A description of two NSW state-wide vegetation maps and comments on their relevance to biodiversity assessment
Dr John Benson, Ecologist and member of National Parks Association of NSW
The recent comment on biodiversity decline in New South Wales canvassed that unreliable vegetation mapping could compound deficiencies in recently enacted biodiversity regulations. After the change of government in New South Wales in 2011, it appears a decision was made for NSW to adopt maps in biodiversity regulations replacing previous on-ground site assessment and property planning. This transition to maps raises challenges because unlike a google street map, vegetation maps contain errors leading to significant uncertainty in site-based land-use decisions.
Dr John Benson
This article was published online on 19 September 2017 in the blog Pearls and Irritations
The New South Wales National Parks and Wildlife Service (NPWS) was the first of its type in Australia. Established by a Liberal government, its lyrebird emblem became world-renowned. But the Service is not valued by the present Government and now faces grave uncertainty.
Catherine Merchant, member of National Parks Association of NSW
The controlled movement of stock across Australia via a “veritable maze” of public stock routes is a uniquely Australian phenomenon. This “maze” is particularly evident in NSW where some droving continues. What remains of the Travelling Stock Routes and Reserves network (TSR network) in NSW is a valuable public asset that must be preserved. Its enduring protection has been an important aspect of NPA’s 60 years of conservation advocacy work.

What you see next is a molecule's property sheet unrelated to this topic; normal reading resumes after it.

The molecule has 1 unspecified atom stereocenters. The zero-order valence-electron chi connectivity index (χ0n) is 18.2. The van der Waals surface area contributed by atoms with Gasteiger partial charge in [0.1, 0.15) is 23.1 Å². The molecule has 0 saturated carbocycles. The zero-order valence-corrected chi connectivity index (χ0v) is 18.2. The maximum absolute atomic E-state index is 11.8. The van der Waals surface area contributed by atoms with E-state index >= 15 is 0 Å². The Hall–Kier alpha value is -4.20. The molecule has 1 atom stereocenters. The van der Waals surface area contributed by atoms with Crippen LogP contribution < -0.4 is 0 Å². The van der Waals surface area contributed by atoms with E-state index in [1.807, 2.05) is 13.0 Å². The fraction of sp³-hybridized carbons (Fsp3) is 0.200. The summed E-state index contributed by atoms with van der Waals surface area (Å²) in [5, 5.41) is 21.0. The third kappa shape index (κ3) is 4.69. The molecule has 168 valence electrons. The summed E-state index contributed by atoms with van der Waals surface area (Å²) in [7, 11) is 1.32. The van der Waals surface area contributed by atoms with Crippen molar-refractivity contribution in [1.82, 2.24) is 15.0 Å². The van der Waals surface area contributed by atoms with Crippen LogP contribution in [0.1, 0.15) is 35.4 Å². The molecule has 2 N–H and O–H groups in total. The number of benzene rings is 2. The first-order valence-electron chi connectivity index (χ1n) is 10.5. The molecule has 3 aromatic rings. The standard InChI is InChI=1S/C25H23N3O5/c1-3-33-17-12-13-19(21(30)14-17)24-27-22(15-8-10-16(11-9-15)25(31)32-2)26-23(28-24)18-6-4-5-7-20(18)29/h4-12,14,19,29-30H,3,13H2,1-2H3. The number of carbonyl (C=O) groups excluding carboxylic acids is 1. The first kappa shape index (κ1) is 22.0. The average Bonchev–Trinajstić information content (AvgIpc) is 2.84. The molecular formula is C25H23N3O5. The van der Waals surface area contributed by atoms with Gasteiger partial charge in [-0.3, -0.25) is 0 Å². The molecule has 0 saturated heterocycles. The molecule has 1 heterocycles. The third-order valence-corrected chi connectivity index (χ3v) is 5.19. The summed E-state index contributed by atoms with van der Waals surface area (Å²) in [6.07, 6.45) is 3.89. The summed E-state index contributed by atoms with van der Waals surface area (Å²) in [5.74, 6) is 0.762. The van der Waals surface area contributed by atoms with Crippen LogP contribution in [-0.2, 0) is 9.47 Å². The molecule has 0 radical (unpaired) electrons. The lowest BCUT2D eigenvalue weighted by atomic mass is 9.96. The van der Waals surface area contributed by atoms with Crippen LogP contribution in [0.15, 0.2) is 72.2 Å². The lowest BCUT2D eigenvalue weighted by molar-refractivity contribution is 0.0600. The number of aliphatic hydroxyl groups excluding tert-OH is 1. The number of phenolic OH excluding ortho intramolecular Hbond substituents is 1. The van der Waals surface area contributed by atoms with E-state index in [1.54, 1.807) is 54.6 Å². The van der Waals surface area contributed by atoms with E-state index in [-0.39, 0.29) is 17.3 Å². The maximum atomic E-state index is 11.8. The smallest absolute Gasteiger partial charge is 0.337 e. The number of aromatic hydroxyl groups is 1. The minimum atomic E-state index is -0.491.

John Turnbull, Past President, National Parks Association of NSW
Anne Dickson, Sustainability facilitator and consultant and sessional lecturer in sustainability
As I sat on the rocky ledge just south of Jibbon Head in the Royal National Park, I couldn’t find the words. In front of me – a pod of dolphins, migrating humpback whales, and just to my right, an Australian fur seal feeding in the shallows. Behind me – an echidna, black cockatoos, finches and early spring wildflowers. And the value of all this? Nothing short of priceless.
In today’s society, we seem to need to put a price tag on everything. Of course, some things can be valued in monetary terms – anything which has a market, which is bought and sold. Even then, the price paid may not be a true reflection of the value or cost – hence the need for carbon pricing, for example.
The Baird government’s biodiversity law reform agenda has suffered a major setback today with the state’s peak conservation groups withdrawing from top-level stakeholder consultations with the Office of Environment and Heritage, who are drafting the new laws.
The groups are now seeking direct talks with the Ministers for Environment, Planning and Primary Industries.